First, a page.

The file type is proprietary, so the marketers haven't completely lost their minds; you can only use files you download from the "Silhouette Store", a sort of iTunes for shapes.  But there are still huge advantages over cartridges: they download immediately over the internet, you can resize and manipulate them with the Silhouette software, you can store hundreds (maybe thousands?) on one tiny SD card, and most importantly, they are really cheap! You can also create your own designs with the software, which is included with the machine! 

Another huge advantage for Miss Ginger is that this machine, in addition to cutting paper, can cut self-adhesive vinyl, making it useful for lettering and stenciling without having to use adhesive spray or tape.  It can also cut fabric, and can be used as a pen plotter with accessory ink pens. This photo, with cover raised, shows the relatively simple inner workings.  The white plastic rollers are adjustable to different widths of material.  The knife fits into the black cutting head, which you can see to the left of the machine, just above the sheet of vinyl.  When you download a design file, you will use the silhouette software to let the machine know what type of material you are using. Sending the design to the machine is just like send a print job to a printer, and the machine whirs into action, moving the blade side to side, and the material up and down, to cut the lines and curves of your design... so easy!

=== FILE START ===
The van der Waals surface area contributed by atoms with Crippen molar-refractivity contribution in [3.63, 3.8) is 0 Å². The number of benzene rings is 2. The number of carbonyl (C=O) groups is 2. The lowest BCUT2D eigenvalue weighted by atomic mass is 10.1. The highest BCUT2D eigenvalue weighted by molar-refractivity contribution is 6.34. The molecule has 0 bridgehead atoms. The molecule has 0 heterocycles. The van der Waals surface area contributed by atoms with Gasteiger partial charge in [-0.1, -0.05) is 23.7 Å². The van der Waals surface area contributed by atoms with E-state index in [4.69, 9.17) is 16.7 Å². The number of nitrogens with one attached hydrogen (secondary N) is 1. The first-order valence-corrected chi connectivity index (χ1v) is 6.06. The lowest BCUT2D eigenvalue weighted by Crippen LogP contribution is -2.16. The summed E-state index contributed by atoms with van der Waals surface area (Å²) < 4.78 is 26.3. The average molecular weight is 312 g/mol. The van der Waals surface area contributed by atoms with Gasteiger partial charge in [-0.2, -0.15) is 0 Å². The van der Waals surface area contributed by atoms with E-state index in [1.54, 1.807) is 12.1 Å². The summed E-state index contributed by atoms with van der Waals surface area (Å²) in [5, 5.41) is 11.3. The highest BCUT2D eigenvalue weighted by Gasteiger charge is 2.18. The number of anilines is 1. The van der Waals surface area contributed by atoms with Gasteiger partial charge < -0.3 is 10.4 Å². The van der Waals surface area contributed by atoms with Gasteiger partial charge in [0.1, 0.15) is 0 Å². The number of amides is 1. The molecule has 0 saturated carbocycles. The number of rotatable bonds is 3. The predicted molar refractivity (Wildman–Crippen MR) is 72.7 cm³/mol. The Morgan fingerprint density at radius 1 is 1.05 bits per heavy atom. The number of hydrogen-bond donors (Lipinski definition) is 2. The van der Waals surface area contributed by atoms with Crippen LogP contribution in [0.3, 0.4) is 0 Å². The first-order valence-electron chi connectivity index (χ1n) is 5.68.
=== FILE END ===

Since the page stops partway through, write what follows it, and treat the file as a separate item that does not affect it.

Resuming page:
What can you make with the Silhouette?  Check out Miss Ginger's craft pages- most of her designs use the machine in some way or another!  In addition to vinyl, paper, and fabric, the machine can cut heat transfer material, so you can iron-on to fabric to create custom garments, pillows, etc.  There is a rhinestone transfer material that Miss Ginger has yet to try, but it allows one to use heat-set rhinestones to create intricate designs. 

The machine is not cheap, but it's not super-expensive, either... it costs about the same as a mid-range sewing machine. The real value, however, comes in the price of the designs... most cost about 99 cents! You download only the ones you need, when you need them, and once you've bought them, you can use them again and again.  The vinyl material is kind of expensive when you buy it in the little rolls they sell at retail, but you can order a commercial-sized roll from US Cutter and use it forever! 

For versatility and usefulness:   5 lipsticks!
For value in the long term: 5 lipsticks!
For quality and durability: 5 lipsticks!

It's unanimous! The Silhouette Cameo earns Miss Ginger's coveted:


Now, what do YOU want to see Miss Ginger make with it? 


Beth said...

Wow, that thing sounds like Baby Jeebus himself brought it down from heaven! What an amazing little machine!

Kyle Leach said...

Miss G, Stan was in business with someone who need an industrial vinyl cutter for many of their projects back in the 80's. That machine cost him $5,000 at that time and only cut vinyl. Glad to see we have come a long way since then. Might pick up one of these for myself sometime. Thanks for the awesome review!